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What Does the Vision in Ezekiel 1 Mean?

We are prone to make assumptions about God and his favor when life has us down due to sin, mistakes, or incomprehensible circumstances. Of all the Scripture passages we might turn to during these times, the bizarre vision that opens the book of Ezekiel would not register high on our list. However, reading this passage with its original ancient context in mind reveals a powerful message for its original recipients and for every believer.

The Babylonian context

Ezekiel had his vision in Babylon as one of the captive exiles (Ezek 1:1–3). Comparing his vision to Babylonian iconography reveals that Ezekiel saw a divine “throne chariot” of the heavens—widely described in the ancient biblical world. Just as human kings had chariots, so did deities. A deity would traverse the heavens in his chariot throne, inspecting his domain and exercising authority over it. In Ezekiel’s vision, this throne sits atop the “expanse” (רקיע, raqiaʾ, 1:26)—the same word used in Genesis 1:6–8 for the heavens (see also Ps 29:10) and to describe God’s abode (Ps 150:1).

Wheels supported the chariot throne, along with four unusual creatures (identified as cherubim in Ezek 10:4). Each creature had four faces: human, lion, eagle, and ox (Ezek 1:10). Next to each cherub were four gleaming wheels (Ezek 1:15–16). These wheels were set on edge, since they are described as “tall” (Ezek 1:18). They had wheels within them—that is, each one had at least one concentric circle within it. The vision describes the outer edge, or “rim,” of each wheel as having “eyes” (עַיִן, ʿayin). The prophet Daniel, who was also in Babylon, described the very same blazing throne with wheels (Dan 7:9).

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The vision in context

The four faces of the four animals or cherubim correspond to the iconography of the Babylonian zodiac. Each represents a seasonal constellation in Babylonian astrology, and each face or constellation also represented one of the four directions (N, S, E, W) or quadrants of the sky. Babylonians knew that the heavens were connected to what happened on earth (times, seasons, crops, weather, etc.), and they believed their gods controlled those functions. Information about the stars was laid out on Mesopotamian astrolabes, clay tablets whose concentric circles could well correspond to the “wheels within wheels” imagery.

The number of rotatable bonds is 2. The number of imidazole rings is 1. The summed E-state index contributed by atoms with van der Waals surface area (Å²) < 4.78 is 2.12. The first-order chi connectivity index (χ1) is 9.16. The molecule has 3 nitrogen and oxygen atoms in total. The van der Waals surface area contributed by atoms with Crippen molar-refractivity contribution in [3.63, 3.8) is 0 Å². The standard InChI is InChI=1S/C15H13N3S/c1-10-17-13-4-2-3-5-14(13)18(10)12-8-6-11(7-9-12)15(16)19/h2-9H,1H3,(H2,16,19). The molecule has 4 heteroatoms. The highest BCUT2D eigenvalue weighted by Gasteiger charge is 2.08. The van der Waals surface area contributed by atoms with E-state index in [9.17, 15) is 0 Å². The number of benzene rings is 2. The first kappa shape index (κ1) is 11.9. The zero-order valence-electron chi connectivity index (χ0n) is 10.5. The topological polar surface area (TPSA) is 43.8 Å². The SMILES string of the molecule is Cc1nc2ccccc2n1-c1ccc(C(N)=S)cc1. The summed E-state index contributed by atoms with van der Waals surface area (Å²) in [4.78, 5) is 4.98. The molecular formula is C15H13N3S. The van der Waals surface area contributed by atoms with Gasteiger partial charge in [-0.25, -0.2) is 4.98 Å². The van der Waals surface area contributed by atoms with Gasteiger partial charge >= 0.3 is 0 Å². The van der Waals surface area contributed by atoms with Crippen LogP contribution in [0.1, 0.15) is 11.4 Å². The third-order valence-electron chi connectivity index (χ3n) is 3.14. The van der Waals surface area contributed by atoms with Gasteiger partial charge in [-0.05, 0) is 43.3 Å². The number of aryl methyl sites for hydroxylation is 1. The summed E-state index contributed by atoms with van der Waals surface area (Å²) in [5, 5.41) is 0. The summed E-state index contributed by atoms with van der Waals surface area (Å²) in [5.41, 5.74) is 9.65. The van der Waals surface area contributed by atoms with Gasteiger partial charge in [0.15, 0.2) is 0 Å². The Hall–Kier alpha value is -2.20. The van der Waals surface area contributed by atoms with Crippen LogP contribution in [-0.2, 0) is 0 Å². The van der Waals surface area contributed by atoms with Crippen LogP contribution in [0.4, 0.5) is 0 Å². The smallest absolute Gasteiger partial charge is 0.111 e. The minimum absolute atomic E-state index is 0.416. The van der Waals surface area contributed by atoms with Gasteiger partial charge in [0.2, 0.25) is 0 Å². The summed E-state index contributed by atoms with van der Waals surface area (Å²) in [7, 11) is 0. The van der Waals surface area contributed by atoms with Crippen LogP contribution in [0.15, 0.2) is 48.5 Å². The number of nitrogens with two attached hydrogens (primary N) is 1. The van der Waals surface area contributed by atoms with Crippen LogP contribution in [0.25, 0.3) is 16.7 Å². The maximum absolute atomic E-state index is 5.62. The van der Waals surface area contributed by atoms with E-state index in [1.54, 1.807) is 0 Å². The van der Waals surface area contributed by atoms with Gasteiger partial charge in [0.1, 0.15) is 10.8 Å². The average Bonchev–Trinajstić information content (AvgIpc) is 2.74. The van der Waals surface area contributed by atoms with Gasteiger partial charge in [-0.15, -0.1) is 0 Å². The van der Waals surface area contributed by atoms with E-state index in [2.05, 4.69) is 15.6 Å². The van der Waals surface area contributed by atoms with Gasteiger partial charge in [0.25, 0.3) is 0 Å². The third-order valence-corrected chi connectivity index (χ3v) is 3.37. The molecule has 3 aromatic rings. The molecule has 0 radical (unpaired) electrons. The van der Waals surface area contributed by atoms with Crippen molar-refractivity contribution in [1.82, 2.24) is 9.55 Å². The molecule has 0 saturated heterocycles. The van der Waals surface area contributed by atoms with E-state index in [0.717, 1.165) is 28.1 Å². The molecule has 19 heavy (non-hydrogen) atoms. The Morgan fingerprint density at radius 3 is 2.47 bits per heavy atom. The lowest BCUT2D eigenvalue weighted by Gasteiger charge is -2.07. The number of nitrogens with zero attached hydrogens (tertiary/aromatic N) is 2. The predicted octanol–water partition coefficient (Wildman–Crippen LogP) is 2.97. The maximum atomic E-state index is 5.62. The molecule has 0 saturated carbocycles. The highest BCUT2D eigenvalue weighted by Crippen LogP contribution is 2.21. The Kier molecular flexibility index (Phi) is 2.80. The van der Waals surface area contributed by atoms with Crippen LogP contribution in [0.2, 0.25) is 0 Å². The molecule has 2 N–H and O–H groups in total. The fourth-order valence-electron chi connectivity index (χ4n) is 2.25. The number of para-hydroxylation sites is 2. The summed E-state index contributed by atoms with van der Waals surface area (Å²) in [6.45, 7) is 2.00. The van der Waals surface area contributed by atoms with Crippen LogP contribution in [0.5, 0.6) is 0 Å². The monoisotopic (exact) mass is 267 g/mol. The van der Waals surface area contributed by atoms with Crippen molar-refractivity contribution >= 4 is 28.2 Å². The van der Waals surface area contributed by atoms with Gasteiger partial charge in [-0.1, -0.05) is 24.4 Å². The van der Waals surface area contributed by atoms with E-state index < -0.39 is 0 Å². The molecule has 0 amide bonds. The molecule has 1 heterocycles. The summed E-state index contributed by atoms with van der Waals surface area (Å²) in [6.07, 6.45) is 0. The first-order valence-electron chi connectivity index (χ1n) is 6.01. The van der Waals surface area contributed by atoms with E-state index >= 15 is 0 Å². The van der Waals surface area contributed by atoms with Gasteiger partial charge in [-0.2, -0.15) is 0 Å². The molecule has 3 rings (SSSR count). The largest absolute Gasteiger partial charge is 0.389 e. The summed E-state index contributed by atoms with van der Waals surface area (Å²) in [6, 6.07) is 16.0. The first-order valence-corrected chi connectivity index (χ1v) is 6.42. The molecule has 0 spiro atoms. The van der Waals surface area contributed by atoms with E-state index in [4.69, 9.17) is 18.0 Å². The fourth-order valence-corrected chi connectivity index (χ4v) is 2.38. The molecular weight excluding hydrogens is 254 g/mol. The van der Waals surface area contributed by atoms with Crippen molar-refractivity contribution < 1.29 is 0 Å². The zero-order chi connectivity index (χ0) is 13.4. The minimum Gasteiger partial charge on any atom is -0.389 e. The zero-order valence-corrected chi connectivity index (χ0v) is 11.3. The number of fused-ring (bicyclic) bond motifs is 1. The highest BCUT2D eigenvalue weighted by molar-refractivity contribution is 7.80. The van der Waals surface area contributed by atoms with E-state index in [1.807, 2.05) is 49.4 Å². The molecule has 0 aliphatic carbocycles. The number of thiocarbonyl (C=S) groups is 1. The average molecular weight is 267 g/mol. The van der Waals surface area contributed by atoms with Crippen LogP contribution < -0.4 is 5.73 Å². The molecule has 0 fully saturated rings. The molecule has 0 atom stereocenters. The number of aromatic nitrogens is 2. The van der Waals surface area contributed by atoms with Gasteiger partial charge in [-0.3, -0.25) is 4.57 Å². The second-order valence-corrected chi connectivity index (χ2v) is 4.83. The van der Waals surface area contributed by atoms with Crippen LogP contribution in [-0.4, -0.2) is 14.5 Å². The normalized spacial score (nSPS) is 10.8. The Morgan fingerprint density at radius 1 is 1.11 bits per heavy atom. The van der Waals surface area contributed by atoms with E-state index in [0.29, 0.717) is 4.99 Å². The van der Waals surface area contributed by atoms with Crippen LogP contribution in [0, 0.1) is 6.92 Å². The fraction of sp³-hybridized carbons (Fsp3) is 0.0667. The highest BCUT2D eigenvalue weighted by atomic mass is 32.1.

English translations of Ezekiel’s vision often break down at the point where the prophet describes “eyes” (עַיִן, ʿayin) on the rims of the wheels. ʿAyin occurs a number of places in the vision, but it is not always translated. Taking the ESV as an example, ʿayin occurs six times in chapter 1 (vv. 4, 7, 16, 18, 22, 27) but is left untranslated three times (vv. 4, 7, 27). In the vision’s description of the wheels, the word ʿayin is translated once as “sparkling” (Ezek 10:9). Since ancient astronomical texts commonly describe shining stars as “eyes,” ʿayin can refer to stars or their sparkling appearance. Many translators miss this possibility, failing to consider the astronomical context portrayed by the four faces.

The meaning of the vision

During their time of exile, the Jewish captives might have easily believed Yahweh had abandoned them forever. Likewise, the Babylonians could have simply assumed their gods had defeated Yahweh and ruled the heavens and the earth unchallenged. But Ezekiel’s imagery sends a message to the Jews in exile—and to their Babylonian captors: Both assumptions are flawed. Yahweh has not been defeated, nor has he turned away from his people, Israel. He remains seated in his chariot throne at the center of his domain—the entire cosmos.

When we read Ezekiel 1 through ancient eyes, we can feel the same hope today: even amid difficult circumstances, we can know that an all-powerful God is active and present in our lives.


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Written by
Michael S. Heiser

Michael S. Heiser is a graduate of the University of Pennsylvania (M.A., Ancient History) and the University of Wisconsin- Madison (M.A., Ph.D., Hebrew Bible and Semitic Studies). He has a dozen years of classroom teaching experience on the college level and another ten in distance education. He is a former scholar-in-residence at Logos Bible Software.

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Written by Michael S. Heiser